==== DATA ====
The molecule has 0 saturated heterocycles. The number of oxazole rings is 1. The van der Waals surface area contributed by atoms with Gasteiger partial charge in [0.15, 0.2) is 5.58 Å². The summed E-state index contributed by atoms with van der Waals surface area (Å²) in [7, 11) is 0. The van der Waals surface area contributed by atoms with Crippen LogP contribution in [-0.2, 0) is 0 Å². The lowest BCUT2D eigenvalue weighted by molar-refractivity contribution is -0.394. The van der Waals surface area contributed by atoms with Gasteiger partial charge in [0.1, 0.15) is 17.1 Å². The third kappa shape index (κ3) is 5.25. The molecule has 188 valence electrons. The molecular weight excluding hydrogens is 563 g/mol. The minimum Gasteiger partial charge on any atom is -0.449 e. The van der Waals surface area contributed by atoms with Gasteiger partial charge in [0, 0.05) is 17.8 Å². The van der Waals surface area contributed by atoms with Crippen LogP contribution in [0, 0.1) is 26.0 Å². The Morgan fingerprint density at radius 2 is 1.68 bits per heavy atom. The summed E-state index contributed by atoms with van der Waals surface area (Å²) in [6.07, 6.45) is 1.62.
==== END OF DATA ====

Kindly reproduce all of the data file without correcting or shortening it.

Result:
The molecule has 0 saturated heterocycles. The number of oxazole rings is 1. The van der Waals surface area contributed by atoms with Gasteiger partial charge in [0.15, 0.2) is 5.58 Å². The summed E-state index contributed by atoms with van der Waals surface area (Å²) in [7, 11) is 0. The van der Waals surface area contributed by atoms with Crippen LogP contribution in [-0.2, 0) is 0 Å². The lowest BCUT2D eigenvalue weighted by molar-refractivity contribution is -0.394. The van der Waals surface area contributed by atoms with Gasteiger partial charge in [0.1, 0.15) is 17.1 Å². The third kappa shape index (κ3) is 5.25. The molecule has 188 valence electrons. The molecular weight excluding hydrogens is 563 g/mol. The minimum Gasteiger partial charge on any atom is -0.449 e. The van der Waals surface area contributed by atoms with Gasteiger partial charge in [0, 0.05) is 17.8 Å². The van der Waals surface area contributed by atoms with Crippen LogP contribution in [0, 0.1) is 26.0 Å². The Morgan fingerprint density at radius 2 is 1.68 bits per heavy atom. The summed E-state index contributed by atoms with van der Waals surface area (Å²) in [6.07, 6.45) is 1.62.